214 F2d 920 Smith v. McDonald

214 F.2d 920

SMITH

v.

McDONALD.

No. 11250.

United States Court of Appeals Third Circuit.

Argued April 6, 1954.

Decided August 3, 1954.

Henry D. O'Connor, Philadelphia, Pa., for appellant.

Davis W. Morton, Jr., Sp. Asst. to the Atty. Gen. (H. Brian Holland, Asst. Atty. Gen., Ellis N. Slack, A. F. Prescott, Sp. Assts. to the Atty. Gen., J. Julius Levy, U. S. Atty., Scranton, Pa., on the brief), for appellee.

Before GOODRICH, KALODNER and HASTIE, Circuit Judges.

KALODNER, Circuit Judge.

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1

Is an electric sign designed to be attached to the top of a taxicab to advertise its wares an automobile "accessory" within the meaning of Section 3403(c) of the Internal Revenue Code which imposes a five per cent tax on auto accessories?1

2

That is the issue — of first impression — presented by the instant appeal.

3

The facts may be summarized as follows:

4

The plaintiff, Howard H. Smith, trading as Nite-Lite Sign Company, manufactures but one product — an electric sign designed to be attached by suction cups to the tops of taxicabs. The sign consists of a lucite tube housing lettered "Taxi", "Vacant", "Yellow", "Checker", "Veteran", or as otherwise desired. The signs are illuminated by electric bulbs in the lucite housing. They were purchased only by taxicab operators.

5

The Revenue Act of 1941 which imposed a five per cent excise tax on automobile accessories in Section 3403(c) also imposed a 10 per cent excise tax on "Neon-tube signs, electric signs, and electric advertising devices" in Section 3406(a) (5).

6

Plaintiff in 1941 registered with his local Collector of Internal Revenue as a manufacturer of a product subject to the provisions of Section 3406(a) (5) and collected from his customers the 10 per cent tax on electric advertising signs and remitted to the Collector.

7

In 1942 the tax on electric advertising signs was repealed; the plaintiff was notified and he no longer collected from his customers.

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8

On May 5 1950, the Collector assessed the five per cent auto accessory excise tax on all sales made by the plaintiff from March, 1945 on the premise that its taxicab signs were taxable as an auto accessory under Section 3403(c). It may be noted parenthetically that the plaintiff had not collected such a tax from his customers.

9

The plaintiff paid the assessment of $5,673.35 made by the Collector, filed claim for refund and then entered suit in the United States District Court for the Middle District of Pennsylvania. The District Court held that the plaintiff's signs were "primarily designed and specifically adapted to be attached to the roof of an automobile" and were thus "within the definition of a part or accessory."2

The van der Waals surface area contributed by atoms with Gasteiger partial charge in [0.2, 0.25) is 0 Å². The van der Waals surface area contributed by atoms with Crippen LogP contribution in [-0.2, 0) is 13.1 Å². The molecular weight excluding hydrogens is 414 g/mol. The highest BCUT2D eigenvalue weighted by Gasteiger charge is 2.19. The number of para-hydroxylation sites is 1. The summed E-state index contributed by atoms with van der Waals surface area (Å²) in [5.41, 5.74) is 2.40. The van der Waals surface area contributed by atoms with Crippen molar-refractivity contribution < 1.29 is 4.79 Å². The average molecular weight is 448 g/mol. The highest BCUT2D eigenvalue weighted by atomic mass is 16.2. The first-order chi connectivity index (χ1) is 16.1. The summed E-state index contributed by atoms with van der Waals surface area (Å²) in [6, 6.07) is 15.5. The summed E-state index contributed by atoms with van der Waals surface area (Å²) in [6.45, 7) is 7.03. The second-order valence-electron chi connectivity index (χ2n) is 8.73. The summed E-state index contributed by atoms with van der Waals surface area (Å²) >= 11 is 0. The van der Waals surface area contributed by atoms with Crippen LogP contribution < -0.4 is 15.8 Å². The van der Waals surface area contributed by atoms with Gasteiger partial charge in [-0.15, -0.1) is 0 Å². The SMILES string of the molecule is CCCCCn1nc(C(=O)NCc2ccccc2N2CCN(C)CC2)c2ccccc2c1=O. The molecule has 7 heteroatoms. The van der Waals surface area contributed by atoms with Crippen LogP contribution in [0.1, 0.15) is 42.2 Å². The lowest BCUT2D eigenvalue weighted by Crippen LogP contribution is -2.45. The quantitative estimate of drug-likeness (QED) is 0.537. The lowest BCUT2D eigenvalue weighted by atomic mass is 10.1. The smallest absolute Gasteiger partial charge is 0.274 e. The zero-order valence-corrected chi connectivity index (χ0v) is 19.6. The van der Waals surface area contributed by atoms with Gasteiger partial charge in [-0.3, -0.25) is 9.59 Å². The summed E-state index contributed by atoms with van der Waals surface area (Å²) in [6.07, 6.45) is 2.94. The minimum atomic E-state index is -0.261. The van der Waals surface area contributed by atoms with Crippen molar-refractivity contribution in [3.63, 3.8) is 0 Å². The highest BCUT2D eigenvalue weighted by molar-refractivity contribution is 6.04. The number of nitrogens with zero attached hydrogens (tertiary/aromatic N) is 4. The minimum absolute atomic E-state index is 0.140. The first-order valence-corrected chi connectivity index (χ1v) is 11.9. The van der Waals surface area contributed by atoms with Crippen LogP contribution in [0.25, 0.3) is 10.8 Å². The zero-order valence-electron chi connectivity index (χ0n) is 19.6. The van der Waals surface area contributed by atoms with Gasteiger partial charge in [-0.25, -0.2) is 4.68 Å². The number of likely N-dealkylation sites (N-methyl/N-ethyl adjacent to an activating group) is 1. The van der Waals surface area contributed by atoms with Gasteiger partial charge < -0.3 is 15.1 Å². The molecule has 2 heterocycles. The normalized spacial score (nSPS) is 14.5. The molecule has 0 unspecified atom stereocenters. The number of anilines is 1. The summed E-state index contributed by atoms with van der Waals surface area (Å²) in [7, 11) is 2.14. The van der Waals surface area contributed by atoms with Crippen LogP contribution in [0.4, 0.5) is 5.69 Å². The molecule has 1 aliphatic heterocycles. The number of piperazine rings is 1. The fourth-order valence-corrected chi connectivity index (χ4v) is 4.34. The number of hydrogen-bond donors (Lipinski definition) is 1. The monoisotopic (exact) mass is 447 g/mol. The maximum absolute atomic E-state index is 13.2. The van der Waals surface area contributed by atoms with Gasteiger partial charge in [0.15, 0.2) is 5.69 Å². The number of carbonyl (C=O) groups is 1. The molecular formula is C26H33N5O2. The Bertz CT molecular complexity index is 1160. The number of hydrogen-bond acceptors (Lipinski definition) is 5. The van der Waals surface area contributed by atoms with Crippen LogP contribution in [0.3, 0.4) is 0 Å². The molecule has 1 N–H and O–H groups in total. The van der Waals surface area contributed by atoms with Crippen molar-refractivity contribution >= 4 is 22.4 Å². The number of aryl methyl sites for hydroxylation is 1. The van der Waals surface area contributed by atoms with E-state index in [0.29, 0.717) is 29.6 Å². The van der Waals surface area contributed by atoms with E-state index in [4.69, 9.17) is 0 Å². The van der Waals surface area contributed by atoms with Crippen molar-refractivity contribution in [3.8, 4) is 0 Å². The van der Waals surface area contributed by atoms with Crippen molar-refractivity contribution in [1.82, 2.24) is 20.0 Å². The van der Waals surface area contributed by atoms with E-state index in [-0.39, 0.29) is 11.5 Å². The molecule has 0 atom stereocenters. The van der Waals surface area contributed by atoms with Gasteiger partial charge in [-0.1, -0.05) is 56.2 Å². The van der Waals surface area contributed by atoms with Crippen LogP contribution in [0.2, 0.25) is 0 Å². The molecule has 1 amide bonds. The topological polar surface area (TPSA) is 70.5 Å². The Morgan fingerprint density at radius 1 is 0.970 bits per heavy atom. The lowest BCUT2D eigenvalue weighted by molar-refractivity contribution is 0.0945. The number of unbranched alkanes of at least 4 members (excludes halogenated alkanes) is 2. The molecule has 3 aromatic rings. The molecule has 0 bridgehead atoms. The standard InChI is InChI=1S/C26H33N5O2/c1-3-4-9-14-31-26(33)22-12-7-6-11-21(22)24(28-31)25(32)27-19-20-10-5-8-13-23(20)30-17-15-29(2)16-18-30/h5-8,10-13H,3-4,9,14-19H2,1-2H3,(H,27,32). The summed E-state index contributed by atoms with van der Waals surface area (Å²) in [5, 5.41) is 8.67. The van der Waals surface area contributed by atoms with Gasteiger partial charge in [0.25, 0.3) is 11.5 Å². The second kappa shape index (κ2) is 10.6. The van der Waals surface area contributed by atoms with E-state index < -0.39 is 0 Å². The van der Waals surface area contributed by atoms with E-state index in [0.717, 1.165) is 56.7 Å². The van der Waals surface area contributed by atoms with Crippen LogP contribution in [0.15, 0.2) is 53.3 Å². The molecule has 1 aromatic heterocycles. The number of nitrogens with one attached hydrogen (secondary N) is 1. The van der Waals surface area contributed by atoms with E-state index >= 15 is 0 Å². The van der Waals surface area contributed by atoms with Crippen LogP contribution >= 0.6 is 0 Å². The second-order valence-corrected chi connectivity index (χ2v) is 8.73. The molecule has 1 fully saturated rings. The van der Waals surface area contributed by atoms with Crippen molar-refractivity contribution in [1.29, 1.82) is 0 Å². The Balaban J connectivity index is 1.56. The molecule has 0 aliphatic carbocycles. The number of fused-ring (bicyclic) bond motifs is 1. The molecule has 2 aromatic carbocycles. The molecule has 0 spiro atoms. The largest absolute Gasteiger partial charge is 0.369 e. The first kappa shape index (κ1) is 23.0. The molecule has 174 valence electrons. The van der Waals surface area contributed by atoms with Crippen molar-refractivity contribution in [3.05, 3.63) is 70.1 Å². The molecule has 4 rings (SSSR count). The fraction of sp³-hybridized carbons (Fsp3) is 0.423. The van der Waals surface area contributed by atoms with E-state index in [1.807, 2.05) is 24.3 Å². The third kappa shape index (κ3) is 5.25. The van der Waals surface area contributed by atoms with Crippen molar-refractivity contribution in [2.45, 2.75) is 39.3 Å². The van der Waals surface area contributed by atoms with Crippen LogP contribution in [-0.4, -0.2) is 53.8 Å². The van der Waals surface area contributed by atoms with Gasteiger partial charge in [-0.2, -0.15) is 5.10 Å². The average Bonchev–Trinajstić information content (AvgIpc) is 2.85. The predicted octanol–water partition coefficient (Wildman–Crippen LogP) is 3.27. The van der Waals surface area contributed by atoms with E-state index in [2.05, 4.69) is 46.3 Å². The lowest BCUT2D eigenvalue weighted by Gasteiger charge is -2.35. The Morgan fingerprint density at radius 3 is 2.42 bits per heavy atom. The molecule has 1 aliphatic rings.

10

The sum of plaintiff's contention on this appeal is that an "advertising sign or device" is not included in the generic term "automobile accessory"; that "that which is accessory is integrated in the thing to which it is accessory"; that his electric sign is accessory to the taxicab operator's business and not to his cab.

11

It is the Collector's position that Section 316.55 of Treasury Regulations 463 which pertains to Section 3403(c) properly specifies that any article which is designed to be attached to an automobile to add to its utility or ornamentation, or whose primary use is in connection with an automobile, is an "accessory". The Regulation, says the Collector, is dispositive of the plaintiff's contention under Universal Battery Co. v. United States, 1930, 281 U.S. 580, 50 S.Ct. 422, 74 L.Ed. 1051.

12

We are in accord with the Collector's view that a reasonable construction by Treasury Regulations of the terms or words used in an Act should not be disturbed. However, here the applicable Treasury Regulations negate his contention that an article is an accessory merely because it adds to the utility or ornamentation of an automobile or its primary use is in connection with it. That is so because the Treasury Regulations in effect during the years 1945 to 1950 (and now) specifically provided that "automobile radios" and "fare registers and fare boxes for use on busses and automobiles" are not included within the term "parts or accessories". Certainly it cannot be gainsaid that radios add to the "utility" of an automobile and particularly that taxi meters add to the "utility" of an automobile used as a taxicab.